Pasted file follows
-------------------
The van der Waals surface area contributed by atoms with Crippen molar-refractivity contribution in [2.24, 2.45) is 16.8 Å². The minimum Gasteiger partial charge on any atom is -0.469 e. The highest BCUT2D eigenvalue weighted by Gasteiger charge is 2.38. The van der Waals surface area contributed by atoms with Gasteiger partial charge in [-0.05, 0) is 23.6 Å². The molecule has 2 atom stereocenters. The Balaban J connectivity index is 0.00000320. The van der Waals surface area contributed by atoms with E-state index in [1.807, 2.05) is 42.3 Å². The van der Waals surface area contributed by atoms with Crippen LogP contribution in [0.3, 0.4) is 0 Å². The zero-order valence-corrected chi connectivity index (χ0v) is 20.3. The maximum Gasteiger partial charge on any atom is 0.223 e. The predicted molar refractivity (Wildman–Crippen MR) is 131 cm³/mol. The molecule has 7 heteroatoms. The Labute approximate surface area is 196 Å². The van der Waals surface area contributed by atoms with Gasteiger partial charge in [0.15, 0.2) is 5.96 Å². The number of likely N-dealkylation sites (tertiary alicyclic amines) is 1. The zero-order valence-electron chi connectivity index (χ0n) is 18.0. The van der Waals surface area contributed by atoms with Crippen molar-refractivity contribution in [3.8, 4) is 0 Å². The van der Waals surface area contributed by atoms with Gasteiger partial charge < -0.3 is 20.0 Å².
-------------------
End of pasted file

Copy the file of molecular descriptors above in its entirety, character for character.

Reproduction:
The van der Waals surface area contributed by atoms with Crippen molar-refractivity contribution in [2.24, 2.45) is 16.8 Å². The minimum Gasteiger partial charge on any atom is -0.469 e. The highest BCUT2D eigenvalue weighted by Gasteiger charge is 2.38. The van der Waals surface area contributed by atoms with Gasteiger partial charge in [-0.05, 0) is 23.6 Å². The molecule has 2 atom stereocenters. The Balaban J connectivity index is 0.00000320. The van der Waals surface area contributed by atoms with E-state index in [1.807, 2.05) is 42.3 Å². The van der Waals surface area contributed by atoms with Crippen LogP contribution in [0.3, 0.4) is 0 Å². The zero-order valence-corrected chi connectivity index (χ0v) is 20.3. The maximum Gasteiger partial charge on any atom is 0.223 e. The predicted molar refractivity (Wildman–Crippen MR) is 131 cm³/mol. The molecule has 7 heteroatoms. The Labute approximate surface area is 196 Å². The van der Waals surface area contributed by atoms with Gasteiger partial charge in [0.15, 0.2) is 5.96 Å². The number of likely N-dealkylation sites (tertiary alicyclic amines) is 1. The zero-order valence-electron chi connectivity index (χ0n) is 18.0. The van der Waals surface area contributed by atoms with Crippen molar-refractivity contribution in [3.8, 4) is 0 Å². The van der Waals surface area contributed by atoms with Gasteiger partial charge < -0.3 is 20.0 Å².